I recently got my first Amstrad CPC and started refurbishing it. Now I wonder, I saw a video, on someone using the RPM test tool for the Amstrad. I found the download online, but this question might sound silly.... how do I get in todays infrastructure a *.dsk program on a 3" disk, when the disk drive itself is currently being refurbished. I am quite new to this, so I seek some advice from you here :)
The easiest (and my recommended) way:
Get an M4 board. This expansion allows to push .dsk images to an SD card connected to your CPC via a simple Web browser and Wi-Fi interface. From there, you could easily transfer the contents of the disk to a real 3" disk (if you still want that)
Other ways are
- Disk transfer - This obviously needs a 3" floppy drive connected to your PC (not so easy, because you first need to have a PC that still has a "real" floppy controller, then you need to hardware-adapt the non-standard 3" drive to that controller).
- Tape transfer - If you only want to run one specific program on your CPC, you should obtain that program as a .TZX or .CDT tape image, this can then be converted to a .wav sound file, which can then be transfered to the CPC using its tape input sockets with a .wav-player on the PC.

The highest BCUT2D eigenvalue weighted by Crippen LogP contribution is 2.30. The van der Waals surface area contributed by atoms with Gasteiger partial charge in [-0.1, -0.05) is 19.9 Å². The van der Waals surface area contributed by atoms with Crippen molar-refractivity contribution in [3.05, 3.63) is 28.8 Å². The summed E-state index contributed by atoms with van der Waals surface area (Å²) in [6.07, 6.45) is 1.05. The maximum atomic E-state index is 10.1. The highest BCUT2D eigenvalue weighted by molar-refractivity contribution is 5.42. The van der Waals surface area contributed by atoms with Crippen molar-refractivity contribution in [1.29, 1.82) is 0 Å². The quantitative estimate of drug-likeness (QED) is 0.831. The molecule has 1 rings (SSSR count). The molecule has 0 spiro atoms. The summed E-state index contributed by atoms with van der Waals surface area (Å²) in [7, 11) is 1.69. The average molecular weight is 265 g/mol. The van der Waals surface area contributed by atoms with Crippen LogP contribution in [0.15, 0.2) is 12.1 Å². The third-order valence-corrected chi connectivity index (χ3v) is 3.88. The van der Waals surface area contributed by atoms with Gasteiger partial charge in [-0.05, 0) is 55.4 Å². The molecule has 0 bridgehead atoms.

- Serial port transfer - If you have a serial interface for your CPC, you could also use that - The simplest way in your case would then probably be using the CP/M system disk that came with your CPC, boot into CP/M and use PIP to transfer files.
. how do I get in todays infrastructure a *.dsk program on a 3" disk, when the disk drive itself is currently being refurbished.
I sense a basic plot hole: Even if you would get it on a disk (*1), how to start it from that disk if the drive is not operational?
Puting that aside, a proper way would be loading (only) the program needed via cassette port, like using dsk2cdt2disc and a sound interface (or recording it on a casette), a parallel interface, or going ahead and getting yourself some MMC/SD-Card interface, which can emulate a drive with files from an SD-CARD written on a PC.
*1 - Like by attaching another drive to some (older) PC and use some disk transfer program.
I have a "Gotek USB floppy emulator" in my CPC6128 (with ParaDOS and the 3.5" FDD interface mod). It has the same connector as the floppy drive and the USB connector for the USB Flash Drive. You just copy the .dsk file to this USB Flash (under the specific name, see the manual), plug it into the Gotek, and voila, it works like the floppy drive! So I believe it could work as an "external floppy drive" together with the original 3" FDD, so you can use both drives and transfer software between them.
(Disclaimer: I did not try it!)